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References: to Check or Not to Check?

With focus keenly attuned to value-added efforts, employers are taking opportunities to edit out unnecessary process steps, and a question often asked by HR professionals and Operations folks alike: “Do we really need to check references?”

Indicators of Success

As with some other business processes, whether or not your organization should check references will depend upon a holistic analysis of the hiring process. In making this determination, first, an employer should consider if their hiring process already contains enough success indicators and, in turn, results in quality hires. If so, and if reference checks seem to work well for the organization based upon positive outcomes, then the checks may be worth continuing. If unsure, look to data outside the organization for a better view of reference check efficacy.

Predictive validity of pre-employment assessments is a hot topic in Human Resources. Skills testing, reference checking, and other predictive assessments, such as integrity testing, can be valuable indicators of future success, although there is debate as to the level of that validity. It is likely valuable if a reference can provide information to the prospective employer that will help predict candidate success. However, it can be an extremely time-consuming process with seemingly little benefit. All or almost all reference results may be positive since candidates almost always provide sources of reference they know will be positive.

Experts vary significantly in their judgment over the predictive validity of reference checks.   Some studies place them at the lowest predictive validity levels, below skills tests, and some, especially more recently, place them with higher value. Generally, the reference is likely more accurate when reference checks are done digitally (via questionnaire) and with three or more data points. Reference providers have more time to consider the questions and compile productive feedback.

Pitfalls to Avoid

Pre-employment information obtained by a third-party vendor may fall under the Fair Credit Reporting Act (FCRA). If your organization is outsourcing reference checking, keep in mind that you will need to follow all requirements of this federal law, as well as any other state and local requirements.

There are also confidentiality concerns, risks of defamation, and even possible discrimination claims. Be sure that the reference questions are solely related to the knowledge, skills, and abilities needed for the job—not other personal characteristics, hobbies, education, or anything else unrelated to the job. Considering this extraneous information when making an employment decision could lead to bias and violate your organization’s equal employment opportunity policy.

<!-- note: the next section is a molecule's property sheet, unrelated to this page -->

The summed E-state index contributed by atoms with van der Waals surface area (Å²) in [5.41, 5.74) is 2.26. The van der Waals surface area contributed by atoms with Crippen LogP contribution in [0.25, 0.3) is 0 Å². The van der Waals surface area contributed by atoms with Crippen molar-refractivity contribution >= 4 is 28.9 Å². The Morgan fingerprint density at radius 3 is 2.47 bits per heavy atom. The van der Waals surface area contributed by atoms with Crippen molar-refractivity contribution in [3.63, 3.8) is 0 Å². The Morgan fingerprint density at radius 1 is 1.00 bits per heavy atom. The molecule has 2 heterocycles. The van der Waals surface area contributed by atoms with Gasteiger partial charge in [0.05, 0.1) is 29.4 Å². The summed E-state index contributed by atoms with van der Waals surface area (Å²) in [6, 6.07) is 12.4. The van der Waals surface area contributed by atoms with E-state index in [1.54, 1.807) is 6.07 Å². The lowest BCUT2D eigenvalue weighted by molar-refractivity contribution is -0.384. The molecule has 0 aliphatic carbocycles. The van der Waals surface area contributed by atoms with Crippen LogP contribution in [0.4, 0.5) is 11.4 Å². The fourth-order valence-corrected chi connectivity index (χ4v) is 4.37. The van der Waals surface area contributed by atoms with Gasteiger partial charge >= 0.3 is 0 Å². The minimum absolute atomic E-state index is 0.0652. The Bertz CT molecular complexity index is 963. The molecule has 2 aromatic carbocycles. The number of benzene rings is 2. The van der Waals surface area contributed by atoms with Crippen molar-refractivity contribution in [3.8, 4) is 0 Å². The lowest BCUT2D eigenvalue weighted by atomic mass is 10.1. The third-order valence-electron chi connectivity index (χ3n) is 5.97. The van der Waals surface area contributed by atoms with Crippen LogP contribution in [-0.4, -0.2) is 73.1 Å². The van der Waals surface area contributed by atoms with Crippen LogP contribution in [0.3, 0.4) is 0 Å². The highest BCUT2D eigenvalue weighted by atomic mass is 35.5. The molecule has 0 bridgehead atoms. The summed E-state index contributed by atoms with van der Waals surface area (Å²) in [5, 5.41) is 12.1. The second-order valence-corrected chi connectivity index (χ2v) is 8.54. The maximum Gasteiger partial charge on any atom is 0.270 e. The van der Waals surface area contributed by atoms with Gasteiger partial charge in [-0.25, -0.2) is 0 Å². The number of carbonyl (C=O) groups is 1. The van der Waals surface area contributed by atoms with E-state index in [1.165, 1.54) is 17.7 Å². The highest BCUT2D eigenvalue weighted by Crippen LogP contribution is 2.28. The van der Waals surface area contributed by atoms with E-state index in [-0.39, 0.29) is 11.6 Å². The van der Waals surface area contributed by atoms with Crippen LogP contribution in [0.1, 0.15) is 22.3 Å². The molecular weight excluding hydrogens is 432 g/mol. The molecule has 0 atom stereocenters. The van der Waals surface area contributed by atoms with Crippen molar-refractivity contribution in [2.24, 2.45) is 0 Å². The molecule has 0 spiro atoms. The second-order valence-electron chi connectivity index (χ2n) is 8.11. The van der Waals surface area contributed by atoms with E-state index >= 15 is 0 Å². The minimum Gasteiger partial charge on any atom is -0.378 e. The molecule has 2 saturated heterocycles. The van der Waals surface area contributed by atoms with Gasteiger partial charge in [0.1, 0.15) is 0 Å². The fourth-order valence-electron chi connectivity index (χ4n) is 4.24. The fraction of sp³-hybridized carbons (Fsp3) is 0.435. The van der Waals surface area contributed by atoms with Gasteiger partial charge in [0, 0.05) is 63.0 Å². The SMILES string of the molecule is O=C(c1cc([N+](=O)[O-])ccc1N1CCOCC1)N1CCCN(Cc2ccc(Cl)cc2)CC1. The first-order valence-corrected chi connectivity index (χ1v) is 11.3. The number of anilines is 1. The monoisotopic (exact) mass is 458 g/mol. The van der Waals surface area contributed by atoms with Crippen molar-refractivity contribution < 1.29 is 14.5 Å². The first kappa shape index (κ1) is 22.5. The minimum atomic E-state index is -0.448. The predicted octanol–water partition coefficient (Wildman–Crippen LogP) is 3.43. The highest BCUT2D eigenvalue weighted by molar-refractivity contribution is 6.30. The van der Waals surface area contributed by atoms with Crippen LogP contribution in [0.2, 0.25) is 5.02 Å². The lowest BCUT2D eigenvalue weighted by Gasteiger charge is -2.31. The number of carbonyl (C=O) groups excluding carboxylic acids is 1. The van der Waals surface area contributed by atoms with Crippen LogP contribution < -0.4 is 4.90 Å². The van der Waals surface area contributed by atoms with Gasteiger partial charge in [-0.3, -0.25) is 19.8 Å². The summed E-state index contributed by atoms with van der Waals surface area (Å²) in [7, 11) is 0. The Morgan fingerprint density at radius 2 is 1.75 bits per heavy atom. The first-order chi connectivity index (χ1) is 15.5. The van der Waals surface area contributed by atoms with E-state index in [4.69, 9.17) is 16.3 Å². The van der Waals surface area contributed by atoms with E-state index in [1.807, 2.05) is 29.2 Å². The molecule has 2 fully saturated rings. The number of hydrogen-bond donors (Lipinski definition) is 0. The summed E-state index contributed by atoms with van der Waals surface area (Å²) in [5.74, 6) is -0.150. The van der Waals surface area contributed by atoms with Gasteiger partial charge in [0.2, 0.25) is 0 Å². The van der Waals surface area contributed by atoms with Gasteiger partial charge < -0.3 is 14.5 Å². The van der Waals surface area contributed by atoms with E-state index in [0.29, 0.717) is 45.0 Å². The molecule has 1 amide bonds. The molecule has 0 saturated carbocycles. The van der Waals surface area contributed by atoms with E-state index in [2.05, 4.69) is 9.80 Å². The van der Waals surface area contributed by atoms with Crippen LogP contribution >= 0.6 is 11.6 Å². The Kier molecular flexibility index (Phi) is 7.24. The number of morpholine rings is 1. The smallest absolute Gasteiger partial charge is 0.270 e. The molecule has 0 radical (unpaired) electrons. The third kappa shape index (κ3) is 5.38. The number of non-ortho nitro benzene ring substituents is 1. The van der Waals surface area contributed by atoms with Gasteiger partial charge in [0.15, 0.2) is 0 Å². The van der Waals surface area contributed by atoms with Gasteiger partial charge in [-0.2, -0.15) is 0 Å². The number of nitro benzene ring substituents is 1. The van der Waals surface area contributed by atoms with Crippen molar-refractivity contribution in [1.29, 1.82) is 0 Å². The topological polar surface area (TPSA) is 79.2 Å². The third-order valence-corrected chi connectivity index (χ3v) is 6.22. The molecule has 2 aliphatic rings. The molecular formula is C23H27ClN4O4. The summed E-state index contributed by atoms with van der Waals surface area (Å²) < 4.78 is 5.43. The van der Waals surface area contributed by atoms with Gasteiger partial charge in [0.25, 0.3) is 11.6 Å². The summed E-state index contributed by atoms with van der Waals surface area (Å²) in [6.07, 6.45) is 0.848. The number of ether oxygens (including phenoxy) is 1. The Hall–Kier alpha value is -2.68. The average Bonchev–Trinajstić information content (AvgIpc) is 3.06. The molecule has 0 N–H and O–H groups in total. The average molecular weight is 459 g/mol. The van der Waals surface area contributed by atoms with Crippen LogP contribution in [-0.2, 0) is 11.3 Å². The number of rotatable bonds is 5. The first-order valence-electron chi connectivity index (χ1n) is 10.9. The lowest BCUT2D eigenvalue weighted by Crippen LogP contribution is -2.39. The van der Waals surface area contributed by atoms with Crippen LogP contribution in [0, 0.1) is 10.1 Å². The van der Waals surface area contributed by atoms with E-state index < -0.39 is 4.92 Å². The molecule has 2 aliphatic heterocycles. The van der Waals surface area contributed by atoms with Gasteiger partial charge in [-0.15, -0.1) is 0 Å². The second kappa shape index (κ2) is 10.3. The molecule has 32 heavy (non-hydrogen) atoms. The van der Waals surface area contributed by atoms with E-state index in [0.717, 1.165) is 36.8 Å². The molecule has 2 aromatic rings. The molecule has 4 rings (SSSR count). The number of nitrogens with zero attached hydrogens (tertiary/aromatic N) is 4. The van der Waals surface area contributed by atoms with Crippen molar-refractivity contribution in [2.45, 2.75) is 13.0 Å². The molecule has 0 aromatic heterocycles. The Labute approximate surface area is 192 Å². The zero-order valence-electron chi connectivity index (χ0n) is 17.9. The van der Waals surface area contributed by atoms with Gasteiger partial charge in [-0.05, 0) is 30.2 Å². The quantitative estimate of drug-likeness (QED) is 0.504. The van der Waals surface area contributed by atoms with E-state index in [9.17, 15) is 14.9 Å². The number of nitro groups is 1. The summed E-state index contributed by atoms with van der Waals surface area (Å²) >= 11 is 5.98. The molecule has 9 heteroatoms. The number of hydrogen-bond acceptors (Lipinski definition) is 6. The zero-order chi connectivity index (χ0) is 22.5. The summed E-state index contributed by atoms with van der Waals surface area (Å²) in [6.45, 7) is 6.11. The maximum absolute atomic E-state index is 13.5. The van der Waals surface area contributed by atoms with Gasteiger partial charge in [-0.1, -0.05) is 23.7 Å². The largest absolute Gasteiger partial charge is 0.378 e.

Negligent Hiring

Employers must do all they can to hire responsible individuals who will develop and look after their teams with care and integrity, particularly with management candidates. Checking references is one way organizations can look after this fundamental ethical responsibility. When checking references for managers, pay attention to what you do not receive. A manager with prior experience without at least a few positive reference sources could indicate an ineffective leader or a leader who did not demonstrate a constructive, positive influence with their former employer.

Providing References

With the topic of checking references, naturally, questions regarding providing references come up. To limit liability, employers typically insist that all requests for employment information come to a central point of contact, such as Human Resources. A policy to only confirm or deny the information a third party provides may help avoid defamation claims and protect confidential information. Keep in mind that for some professions, industry regulations require prospective employers to conduct reference checks on all applicants. So to allow an employee other than Human Resources to provide a reference, it is recommended to obtain a waiver from the employee, releasing the organization from liability.

Eligible Archbright members can access a sample waiver in the mozzo Resource Library. Members with questions about their unique situation are encouraged to contact an HR Advisor in mozzo Chat. 

Picture of Bridget Frolich, MPA, SPHR, SHRM-SCP

Bridget Frolich, MPA, SPHR, SHRM-SCP

Bridget Frolich is a Senior Advisor with Archbright. She loves solving for complex business solutions and draws from strategic HR roles leading teams in Engineering and Finance. Along with SHRM-SCP certification, she has her Master’s in Public Administration from Seattle University, and Bachelor’s in Philosophy from the University of Puget Sound.